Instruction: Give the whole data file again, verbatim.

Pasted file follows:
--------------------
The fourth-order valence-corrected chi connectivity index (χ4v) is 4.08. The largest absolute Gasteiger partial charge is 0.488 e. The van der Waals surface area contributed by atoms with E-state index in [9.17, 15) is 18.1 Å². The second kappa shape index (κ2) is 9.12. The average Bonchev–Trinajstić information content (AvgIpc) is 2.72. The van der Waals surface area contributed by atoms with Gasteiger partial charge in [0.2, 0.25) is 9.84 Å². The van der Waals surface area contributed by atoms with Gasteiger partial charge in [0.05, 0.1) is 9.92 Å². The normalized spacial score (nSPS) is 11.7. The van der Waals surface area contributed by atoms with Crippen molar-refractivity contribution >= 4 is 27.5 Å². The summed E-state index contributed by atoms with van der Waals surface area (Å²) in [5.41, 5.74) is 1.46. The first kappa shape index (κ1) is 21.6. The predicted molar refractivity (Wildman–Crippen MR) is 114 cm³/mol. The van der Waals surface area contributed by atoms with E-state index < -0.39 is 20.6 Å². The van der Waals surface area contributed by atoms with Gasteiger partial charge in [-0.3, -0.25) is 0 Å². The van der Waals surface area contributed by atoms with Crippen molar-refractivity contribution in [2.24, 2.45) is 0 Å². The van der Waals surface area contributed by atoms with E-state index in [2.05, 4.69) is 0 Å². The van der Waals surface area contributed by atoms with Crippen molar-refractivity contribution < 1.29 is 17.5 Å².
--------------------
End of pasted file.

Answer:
The fourth-order valence-corrected chi connectivity index (χ4v) is 4.08. The largest absolute Gasteiger partial charge is 0.488 e. The van der Waals surface area contributed by atoms with E-state index in [9.17, 15) is 18.1 Å². The second kappa shape index (κ2) is 9.12. The average Bonchev–Trinajstić information content (AvgIpc) is 2.72. The van der Waals surface area contributed by atoms with Gasteiger partial charge in [0.2, 0.25) is 9.84 Å². The van der Waals surface area contributed by atoms with Gasteiger partial charge in [0.05, 0.1) is 9.92 Å². The normalized spacial score (nSPS) is 11.7. The van der Waals surface area contributed by atoms with Crippen molar-refractivity contribution >= 4 is 27.5 Å². The summed E-state index contributed by atoms with van der Waals surface area (Å²) in [5.41, 5.74) is 1.46. The first kappa shape index (κ1) is 21.6. The predicted molar refractivity (Wildman–Crippen MR) is 114 cm³/mol. The van der Waals surface area contributed by atoms with E-state index < -0.39 is 20.6 Å². The van der Waals surface area contributed by atoms with Gasteiger partial charge in [-0.3, -0.25) is 0 Å². The van der Waals surface area contributed by atoms with Crippen molar-refractivity contribution in [2.24, 2.45) is 0 Å². The van der Waals surface area contributed by atoms with E-state index in [2.05, 4.69) is 0 Å². The van der Waals surface area contributed by atoms with Crippen molar-refractivity contribution < 1.29 is 17.5 Å².